U.S. Department of Transportation
Federal Highway Administration
|Subject:||INFORMATION: Interstate Maintenance Program||Date:||June 14, 1993|
|From:||Executive Director||Reply to:
|To:||Regional Federal Highway Administrators
Federal Lands Highway Program Administrator
Over the last decade, the State highway agencies have carried out necessary resurfacing, restoration, rehabilitation and reconstruction (4R) of Interstate highways in accordance with the provisions of 23 U.S.C. 119 using funds apportioned under 23 U.S.C. 104(b)(5)(B). Since there was no differentiation in eligibility or pro rata funding for the various classes of work, there was not a need to develop strict definitions for determining whether the proposed work was resurfacing, restoration, rehabilitation or reconstruction. General definitions for pavement reconstruction and pavement rehabilitation (3R) are included in the "Pavement Policy" (23 CFR 626) which was established in 1988.
Currently, some questions pertaining to the definitions for rehabilitation and reconstruction have been raised since Section 1009(e) of the ISTEA of 1991 generally eliminated reconstruction on the Interstate System from eligibility under 23 U.S.C. 119, Interstate Maintenance (IM) Program. As revised, this section promotes maintenance of the Interstate System through approval of projects for resurfacing, restoration and rehabilitation, and through preventive maintenance activities.
Preventive maintenance includes restoration or rehabilitation of specific elements of a highway facility when it can be demonstrated that such activities are a cost-effective means of extending the pavement life. The list of specific work elements which are generally accepted as extending the service life of pavements and bridges is extensive. In general, any work which provides additional pavement structural capacity (general overlays or replacement of portions of the pavement structure), or prevents the intrusion of water into the pavement or pavement base (seal coats, joint seals, crack seals, overlays), or provides for removal of water that is in the pavement or pavement base (underdrains, restoration of drainage systems), restores pavement rideability (profiling, milling), or prevents the deterioration of bridges (cleaning and painting, seismic retrofit, scour countermeasures, deck rehabilitation or repair, deck drain cleaning) are considered to be work which extends the service life of the highway. These typical preventive maintenance work items are not intended to be all inclusive but are rather a limited list of examples. The changes made by Section 1009(e) of the ISTEA of 1991 allow considerable flexibility in determining, based on good engineering analysis, the most cost-effective method of extending the service life of the existing Interstate pavements and bridges.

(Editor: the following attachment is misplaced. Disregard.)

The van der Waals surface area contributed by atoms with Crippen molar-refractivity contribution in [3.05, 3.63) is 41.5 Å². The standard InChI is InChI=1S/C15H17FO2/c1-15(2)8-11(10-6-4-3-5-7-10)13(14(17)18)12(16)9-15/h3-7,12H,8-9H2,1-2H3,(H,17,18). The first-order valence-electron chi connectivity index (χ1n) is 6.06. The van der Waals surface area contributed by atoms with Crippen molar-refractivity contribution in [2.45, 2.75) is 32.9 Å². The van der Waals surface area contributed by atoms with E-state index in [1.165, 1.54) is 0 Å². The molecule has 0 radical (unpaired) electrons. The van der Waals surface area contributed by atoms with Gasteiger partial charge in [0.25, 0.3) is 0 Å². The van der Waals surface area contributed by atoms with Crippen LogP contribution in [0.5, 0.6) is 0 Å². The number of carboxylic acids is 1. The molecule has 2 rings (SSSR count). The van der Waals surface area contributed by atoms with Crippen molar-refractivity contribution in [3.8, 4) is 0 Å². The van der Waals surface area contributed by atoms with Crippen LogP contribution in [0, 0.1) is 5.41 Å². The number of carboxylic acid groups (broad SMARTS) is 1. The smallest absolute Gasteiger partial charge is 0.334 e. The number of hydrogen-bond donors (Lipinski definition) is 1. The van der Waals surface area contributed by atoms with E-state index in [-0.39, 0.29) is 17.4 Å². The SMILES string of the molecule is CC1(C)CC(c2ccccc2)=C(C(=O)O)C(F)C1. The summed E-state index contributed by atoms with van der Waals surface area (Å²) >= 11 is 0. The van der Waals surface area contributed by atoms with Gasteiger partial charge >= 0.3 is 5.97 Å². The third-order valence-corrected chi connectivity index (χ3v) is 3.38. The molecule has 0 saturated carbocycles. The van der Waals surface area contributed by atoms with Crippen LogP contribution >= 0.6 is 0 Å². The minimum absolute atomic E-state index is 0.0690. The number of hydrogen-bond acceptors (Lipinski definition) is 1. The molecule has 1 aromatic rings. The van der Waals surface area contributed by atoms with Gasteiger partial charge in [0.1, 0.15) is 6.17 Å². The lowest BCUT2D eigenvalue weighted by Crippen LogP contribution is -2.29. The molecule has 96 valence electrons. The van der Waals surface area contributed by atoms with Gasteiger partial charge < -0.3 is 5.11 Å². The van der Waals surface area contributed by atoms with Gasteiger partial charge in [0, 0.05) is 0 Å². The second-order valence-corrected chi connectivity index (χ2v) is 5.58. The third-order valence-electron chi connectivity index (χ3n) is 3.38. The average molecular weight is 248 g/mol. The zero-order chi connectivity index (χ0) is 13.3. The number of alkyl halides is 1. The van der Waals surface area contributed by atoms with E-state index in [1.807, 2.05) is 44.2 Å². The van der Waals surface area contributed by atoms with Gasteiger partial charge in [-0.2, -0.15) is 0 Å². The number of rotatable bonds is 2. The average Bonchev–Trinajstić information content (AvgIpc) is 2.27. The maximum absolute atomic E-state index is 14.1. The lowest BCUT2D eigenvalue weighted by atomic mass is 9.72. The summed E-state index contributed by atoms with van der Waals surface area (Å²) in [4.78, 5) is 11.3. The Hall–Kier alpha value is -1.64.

Each of the States either have, or are in the process of developing pavement, bridge and other management systems in response to the ISTEA of 1991 and previous FHWA policies. One of the purposes of a pavement management system is to identify cost-effective strategies for proposed pavement work. In some cases, the most cost-effective pavement strategy may be removal and replacement of all or part of a badly deteriorated pavement structure. However, if a removal and replacement strategy is considered ineligible for IM funding, a less cost-effective strategy may be selected by the State based only on the class of available funding. Forcing any particular strategy based primarily on availability of funds would not provide the public with the best use of Federal-aid funds. Therefore, in order to provide the States with necessary flexibility and still meet the intent of the revised 23 U.S.C. 119, pavement work which is identified by the State's pavement management system as being cost-effective, including removal and replacement strategies, where no additional capacity is provided is eligible as an IM Program funded project.
Reconstruction on the Interstate System may still be approved; however, unless the proposed work meets the eligibility requirements of 23 U.S.C. 119(c), such work must use funds other than those apportioned under 23 U.S.C. 104(b)(5)(B).
Mr. Anthony R. Kane's May 21, 1992, memorandum on "1991 Intermodal Surface Transportation Efficiency Act (ISTEA) Implementation Interstate Maintenance Program" listed, as examples, several types of improvements which were not eligible for IM funding. The example concerning "new ramps" has created some confusion. As a result, further clarification is necessary.
After reviewing the legislation, we have determined that the addition of new ramps at existing interchanges is properly a part of "interchange reconstruction" and does not constitute added capacity under 23 U.S.C. 119(g). Eligible new ramps may include those associated with reconstruction of existing interchanges necessitated by traffic growth or operational problems. Examples might include the addition of one or more loops to an existing diamond interchange, the addition of a directional ramp to relieve Interstate traffic congestion, or the addition of a ramp or ramps to provide a missing traffic movement. These examples are also not intended to be all inclusive. In general, new ramps associated with the reconstruction of an existing interchange are eligible for IM funding and conversely, new ramps on an Interstate route where there is presently no existing interchange are not eligible for IM funding.
In addition to these comments and guidance concerning pavement and interchange eligibility, any proposals for IM funded projects should include considerations for safety or geometric enhancements in accordance with Mr. Kane's July 27, 1992, memorandum on "Preventive Maintenance."
/s/ original signed by
E. Dean Carlson